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"Which is most like my space?" section on Airbnb


Airbnb now has a

Which is most like your space?

section, where I’m supposed to choose what my space is like. I don’t understand

a) why this is necessary - isn’t there already enough information available?

b) What I’m supposed to choose. Does this question pertain to the entire property, or just the space that is available for rent?

You can see my listing at http://towerroom.net.

Options include:

  • Apartment
    Loft, serviced apartment

  • House
    Townhouse, cabin, dome house

  • Secondary unit
    Guesthouse and guest suite

  • Unique space
    Tipi, castle, island, boat

  • Bed and breakfast
    Farm stay, nature lodge

  • Boutique hotels and more
    Hostel, aparthotel


This is for people who are looking for a specific kind of space to try to narrow it down a bit. When you are looking for an airbnb in a big market it can be overwhelming.

Or if you want something unique like a tipi, hogan, or tree house you don’t want to be lumped in with “entire places” that are suburban homes. And I’ll be very happy to not see any hotels when I’m searching on Airbnb so segregate them, please.


If I had to guess I would say it is to neatly fit each property into set search terms.

Some of it is a bit strange. My house is on a farm but under their description it does not fit “Farm Stay” because I don’t allow guests to interact with my livestock nor do I provide arts & crafts (WTF?). I would like to say it’s a farm for those looking to stay outside the city who want to enjoy a rural setting but I don’t fit under the canned description so I just chose “house.”


It may just be an Airbnb way to see which hosts are logging on and paying attention. :wink:


Hi @Bunny,

I’m not seeing any additional description beyond what I posted already. Am I missing something?

And opinions about which option I should choose are welcome. None of them really seem to fit my listing - a room inside (though really attached to) a flat/apartment. In India they use “flat” after the British.


Once you choose the base type and click “next” another set of choices come up. Here is the one under “house” for “Farm stay”

Farm stay
Farm stays are professionally managed accommodations in agricultural settings where guests may interact with animals or enjoy recreational activities like hiking or arts and crafts.

Professionally managed? So not the farmer? More like a “Club Farm” situation? Seems strange. There are a lot of farmers around me that have rooms or guest houses for rent and none of them fall into that description yet they are a stay on a farm and yes some do let you interact with the livestock or even pick fruits and veggies.


Oh, I see. I didn’t get that far. To be clear, for a single room rental, does this refer to the “enclosing” space?


Hi Faheem!

I’m just starting a series on my travel website called ‘divided by a common language’ and explaining some of the differences between proper English and American :slight_smile:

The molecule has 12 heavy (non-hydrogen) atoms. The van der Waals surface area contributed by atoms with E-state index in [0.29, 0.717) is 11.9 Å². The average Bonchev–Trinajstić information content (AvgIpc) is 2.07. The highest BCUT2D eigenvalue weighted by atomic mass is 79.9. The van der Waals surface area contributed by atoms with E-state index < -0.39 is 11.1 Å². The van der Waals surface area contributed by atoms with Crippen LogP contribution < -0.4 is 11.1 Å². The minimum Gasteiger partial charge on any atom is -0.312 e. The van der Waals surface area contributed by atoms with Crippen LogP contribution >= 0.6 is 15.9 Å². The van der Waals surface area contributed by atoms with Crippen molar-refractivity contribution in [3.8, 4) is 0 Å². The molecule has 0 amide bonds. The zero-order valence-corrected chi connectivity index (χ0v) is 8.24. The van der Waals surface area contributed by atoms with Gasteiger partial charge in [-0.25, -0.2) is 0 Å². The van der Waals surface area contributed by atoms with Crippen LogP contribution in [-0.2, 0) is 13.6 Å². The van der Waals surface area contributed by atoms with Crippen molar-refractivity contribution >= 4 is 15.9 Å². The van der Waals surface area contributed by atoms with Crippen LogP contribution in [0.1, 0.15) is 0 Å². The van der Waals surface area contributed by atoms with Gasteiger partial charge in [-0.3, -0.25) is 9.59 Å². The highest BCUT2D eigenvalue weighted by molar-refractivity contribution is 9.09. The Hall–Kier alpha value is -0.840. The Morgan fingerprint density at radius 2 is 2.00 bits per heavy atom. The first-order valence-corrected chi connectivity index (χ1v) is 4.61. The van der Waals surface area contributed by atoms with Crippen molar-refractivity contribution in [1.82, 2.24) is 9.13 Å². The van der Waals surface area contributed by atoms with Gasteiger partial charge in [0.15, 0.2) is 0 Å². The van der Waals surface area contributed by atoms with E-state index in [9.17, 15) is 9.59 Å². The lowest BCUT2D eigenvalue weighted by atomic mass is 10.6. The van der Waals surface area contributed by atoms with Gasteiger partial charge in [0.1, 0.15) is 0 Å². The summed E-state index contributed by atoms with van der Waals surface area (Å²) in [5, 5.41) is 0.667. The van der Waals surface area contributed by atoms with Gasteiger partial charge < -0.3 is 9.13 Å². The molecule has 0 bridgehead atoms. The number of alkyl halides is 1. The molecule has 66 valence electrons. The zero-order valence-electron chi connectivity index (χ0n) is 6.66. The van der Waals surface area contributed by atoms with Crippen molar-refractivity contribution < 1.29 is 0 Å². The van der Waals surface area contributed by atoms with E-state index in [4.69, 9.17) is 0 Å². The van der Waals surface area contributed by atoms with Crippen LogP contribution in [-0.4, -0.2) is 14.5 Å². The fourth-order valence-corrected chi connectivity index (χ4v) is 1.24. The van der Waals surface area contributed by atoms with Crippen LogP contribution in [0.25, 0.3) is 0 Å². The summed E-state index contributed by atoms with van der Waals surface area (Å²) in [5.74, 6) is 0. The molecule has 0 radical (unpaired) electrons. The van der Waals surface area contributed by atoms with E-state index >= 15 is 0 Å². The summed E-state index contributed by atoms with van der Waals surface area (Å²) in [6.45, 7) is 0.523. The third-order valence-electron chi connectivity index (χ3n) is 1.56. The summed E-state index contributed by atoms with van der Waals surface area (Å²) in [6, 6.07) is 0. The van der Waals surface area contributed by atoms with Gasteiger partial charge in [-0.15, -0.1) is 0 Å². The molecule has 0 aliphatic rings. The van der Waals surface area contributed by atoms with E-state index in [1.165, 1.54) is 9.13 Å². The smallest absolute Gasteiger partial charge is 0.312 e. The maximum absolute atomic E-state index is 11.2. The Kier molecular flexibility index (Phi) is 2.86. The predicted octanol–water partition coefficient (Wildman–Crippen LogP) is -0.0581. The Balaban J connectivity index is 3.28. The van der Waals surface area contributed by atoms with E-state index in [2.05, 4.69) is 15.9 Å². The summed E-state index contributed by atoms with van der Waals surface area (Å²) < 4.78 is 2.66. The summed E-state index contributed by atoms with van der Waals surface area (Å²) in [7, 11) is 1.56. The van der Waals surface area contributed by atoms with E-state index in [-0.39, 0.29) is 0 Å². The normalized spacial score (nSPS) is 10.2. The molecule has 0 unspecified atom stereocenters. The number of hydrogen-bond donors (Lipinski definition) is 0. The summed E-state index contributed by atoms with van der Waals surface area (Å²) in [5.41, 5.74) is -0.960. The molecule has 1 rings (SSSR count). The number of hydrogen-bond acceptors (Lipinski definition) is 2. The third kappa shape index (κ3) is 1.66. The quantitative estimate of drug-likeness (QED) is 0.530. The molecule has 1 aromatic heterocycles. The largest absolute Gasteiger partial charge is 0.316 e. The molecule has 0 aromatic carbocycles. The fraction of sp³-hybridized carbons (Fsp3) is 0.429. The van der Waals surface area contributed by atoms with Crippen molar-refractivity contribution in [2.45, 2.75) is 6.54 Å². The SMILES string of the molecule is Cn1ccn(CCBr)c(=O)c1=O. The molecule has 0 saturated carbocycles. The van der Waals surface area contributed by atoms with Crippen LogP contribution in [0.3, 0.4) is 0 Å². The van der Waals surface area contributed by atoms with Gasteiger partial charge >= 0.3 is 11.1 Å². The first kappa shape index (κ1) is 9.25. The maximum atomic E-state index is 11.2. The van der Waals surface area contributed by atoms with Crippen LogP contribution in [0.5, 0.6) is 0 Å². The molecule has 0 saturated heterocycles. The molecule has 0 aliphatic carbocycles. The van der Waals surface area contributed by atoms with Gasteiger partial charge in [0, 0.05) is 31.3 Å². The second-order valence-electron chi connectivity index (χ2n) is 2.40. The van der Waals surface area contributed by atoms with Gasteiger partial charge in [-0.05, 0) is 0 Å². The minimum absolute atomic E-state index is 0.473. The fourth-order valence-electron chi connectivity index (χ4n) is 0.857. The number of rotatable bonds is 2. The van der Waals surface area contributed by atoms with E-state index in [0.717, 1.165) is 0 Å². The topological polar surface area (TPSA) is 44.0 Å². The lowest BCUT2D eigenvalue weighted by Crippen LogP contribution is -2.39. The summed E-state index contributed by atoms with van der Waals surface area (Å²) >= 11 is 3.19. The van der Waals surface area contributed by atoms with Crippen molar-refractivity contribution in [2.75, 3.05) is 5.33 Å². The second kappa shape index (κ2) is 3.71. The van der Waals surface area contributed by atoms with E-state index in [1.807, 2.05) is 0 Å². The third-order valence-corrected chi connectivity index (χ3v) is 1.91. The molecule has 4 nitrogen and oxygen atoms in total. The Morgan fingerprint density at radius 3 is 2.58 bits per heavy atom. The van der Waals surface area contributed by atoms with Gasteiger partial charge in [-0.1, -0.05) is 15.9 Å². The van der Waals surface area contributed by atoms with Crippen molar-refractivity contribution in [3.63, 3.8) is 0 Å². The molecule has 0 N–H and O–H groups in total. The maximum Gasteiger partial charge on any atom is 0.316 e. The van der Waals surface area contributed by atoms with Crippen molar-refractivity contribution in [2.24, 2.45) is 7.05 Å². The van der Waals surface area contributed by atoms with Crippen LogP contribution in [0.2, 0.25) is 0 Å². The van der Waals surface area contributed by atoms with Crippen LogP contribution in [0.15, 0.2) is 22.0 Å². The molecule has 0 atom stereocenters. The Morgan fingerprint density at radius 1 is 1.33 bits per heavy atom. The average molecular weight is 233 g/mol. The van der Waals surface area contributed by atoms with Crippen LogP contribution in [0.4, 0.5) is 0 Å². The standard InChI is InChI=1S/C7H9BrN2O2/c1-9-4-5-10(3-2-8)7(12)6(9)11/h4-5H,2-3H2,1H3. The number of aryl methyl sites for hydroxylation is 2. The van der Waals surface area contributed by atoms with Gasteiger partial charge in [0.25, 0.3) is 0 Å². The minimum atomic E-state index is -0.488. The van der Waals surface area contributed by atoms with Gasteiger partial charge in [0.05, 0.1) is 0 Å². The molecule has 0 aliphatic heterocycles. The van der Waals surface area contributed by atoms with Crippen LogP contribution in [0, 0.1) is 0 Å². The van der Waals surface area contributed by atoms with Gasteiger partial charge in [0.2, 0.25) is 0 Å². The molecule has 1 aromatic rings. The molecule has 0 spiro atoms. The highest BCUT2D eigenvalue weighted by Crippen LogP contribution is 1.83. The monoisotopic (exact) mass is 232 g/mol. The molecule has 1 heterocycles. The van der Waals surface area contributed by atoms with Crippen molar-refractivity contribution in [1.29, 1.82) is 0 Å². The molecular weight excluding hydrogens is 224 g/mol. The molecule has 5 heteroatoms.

I read today that in Indian English, chips (fries in USA) are called ‘finger chips’. Is that correct? Is Indian English more like ‘proper English’ than American?

One website insists that the word apartment isn’t used in the UK but I know that it is (although flat is used a lot more) but I think that just confuses the issue because almost everyone in the UK understands what an apartment is!


Is it a room in your home? If yes:

choose: House
select: Type

then on the next page you can say if it is the entire house, a private room or a shared room


Hi @jaquo,

In India, the word (potato) chips is commonly used to refer to what, in the UK, is called crisps. Namely, thin potato slices which are then fried and sold in bags.

I’m not familiar with the term “finger chips”. There are also thick potato slices, also fried. I suppose those are called potato chips here too, or sometimes fries. These are similar to McDonald’s fries. (As in - would you like fries with that?)

But I’m probably not the right person to ask about culinary terminology.

PS: Actually, I don’t think I’ve ever heard anyone use the term “fries” for thick potato chips. I think it’s US terminology. Then again, I’m not exactly in the loop of what people are calling things. And if they aren’t, they could easily start mimicking American terminology. Case in point, Indian referring to the rupee as a “buck”, which sounds extremely weird to my ear. Of course, I’m actually familiar with the etymology of “buck”.


Maybe this is old news but did anyone notice when going through that list that there is a statement that says starting July 2018 Airbnb will request all host provide toilet paper, towels, sheets etc.?


Yes, it’s a room in our home. But we only occupy the second floor of this building, so I’m not sure if “House” would fit. I think this is intended for people who own/occupy the entire house.


Perhaps “apartment” is a better fit or you could cover it in your description and follow up pre-booking with a clarification note just so everyone is on the same page and there are no surprises.


Possibly, or perhaps I could just ignore this completely. Is there any benefit in completing this? Has everyone here done so?


I know … like who doesn’t???


Yes, we noticed.

Apparently quite a few people. In some areas of the country traditional VRs are self catering and that means bring all your own consumables as well as linens. I think @cabinhost knows about this.

Meanwhile I’ve never been so happy about an Airbnb announcement because so little of it affects me.


Ha - me too!

Eew! So many of our guests come from Europe and going on an 8+ hour flight with bedlinens and toilet rolls would be a nightmare!


Is this mandatory?..


Is what mandatory?..


Choosing a category …

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